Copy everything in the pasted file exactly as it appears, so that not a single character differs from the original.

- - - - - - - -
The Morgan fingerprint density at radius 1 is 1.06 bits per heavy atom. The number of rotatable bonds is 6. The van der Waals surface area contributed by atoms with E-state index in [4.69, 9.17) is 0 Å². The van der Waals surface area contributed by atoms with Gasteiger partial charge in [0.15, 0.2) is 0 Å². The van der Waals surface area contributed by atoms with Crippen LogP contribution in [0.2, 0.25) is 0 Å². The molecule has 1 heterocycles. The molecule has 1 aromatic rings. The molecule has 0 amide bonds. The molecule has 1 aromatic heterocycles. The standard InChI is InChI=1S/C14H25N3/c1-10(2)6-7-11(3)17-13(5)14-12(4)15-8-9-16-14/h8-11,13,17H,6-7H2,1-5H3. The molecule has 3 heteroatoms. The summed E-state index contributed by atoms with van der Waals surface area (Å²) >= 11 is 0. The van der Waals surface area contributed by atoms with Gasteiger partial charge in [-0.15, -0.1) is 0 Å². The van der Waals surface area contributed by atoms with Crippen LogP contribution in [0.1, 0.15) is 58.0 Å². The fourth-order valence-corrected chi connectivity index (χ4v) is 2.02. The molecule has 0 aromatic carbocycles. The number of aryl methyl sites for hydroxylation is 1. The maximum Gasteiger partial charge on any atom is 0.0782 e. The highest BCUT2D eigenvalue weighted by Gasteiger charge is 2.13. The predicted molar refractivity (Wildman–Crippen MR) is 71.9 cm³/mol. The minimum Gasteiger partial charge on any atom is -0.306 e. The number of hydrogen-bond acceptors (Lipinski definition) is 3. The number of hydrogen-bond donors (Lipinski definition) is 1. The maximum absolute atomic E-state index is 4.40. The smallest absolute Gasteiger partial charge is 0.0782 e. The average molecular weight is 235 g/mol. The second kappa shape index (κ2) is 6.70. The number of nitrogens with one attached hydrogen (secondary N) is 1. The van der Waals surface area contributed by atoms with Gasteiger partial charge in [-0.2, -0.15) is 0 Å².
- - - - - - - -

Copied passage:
The Morgan fingerprint density at radius 1 is 1.06 bits per heavy atom. The number of rotatable bonds is 6. The van der Waals surface area contributed by atoms with E-state index in [4.69, 9.17) is 0 Å². The van der Waals surface area contributed by atoms with Gasteiger partial charge in [0.15, 0.2) is 0 Å². The van der Waals surface area contributed by atoms with Crippen LogP contribution in [0.2, 0.25) is 0 Å². The molecule has 1 heterocycles. The molecule has 1 aromatic rings. The molecule has 0 amide bonds. The molecule has 1 aromatic heterocycles. The standard InChI is InChI=1S/C14H25N3/c1-10(2)6-7-11(3)17-13(5)14-12(4)15-8-9-16-14/h8-11,13,17H,6-7H2,1-5H3. The molecule has 3 heteroatoms. The summed E-state index contributed by atoms with van der Waals surface area (Å²) >= 11 is 0. The van der Waals surface area contributed by atoms with Gasteiger partial charge in [-0.15, -0.1) is 0 Å². The van der Waals surface area contributed by atoms with Crippen LogP contribution in [0.1, 0.15) is 58.0 Å². The fourth-order valence-corrected chi connectivity index (χ4v) is 2.02. The molecule has 0 aromatic carbocycles. The number of aryl methyl sites for hydroxylation is 1. The maximum Gasteiger partial charge on any atom is 0.0782 e. The highest BCUT2D eigenvalue weighted by Gasteiger charge is 2.13. The predicted molar refractivity (Wildman–Crippen MR) is 71.9 cm³/mol. The minimum Gasteiger partial charge on any atom is -0.306 e. The number of hydrogen-bond acceptors (Lipinski definition) is 3. The number of hydrogen-bond donors (Lipinski definition) is 1. The maximum absolute atomic E-state index is 4.40. The smallest absolute Gasteiger partial charge is 0.0782 e. The average molecular weight is 235 g/mol. The second kappa shape index (κ2) is 6.70. The number of nitrogens with one attached hydrogen (secondary N) is 1. The van der Waals surface area contributed by atoms with Gasteiger partial charge in [-0.2, -0.15) is 0 Å².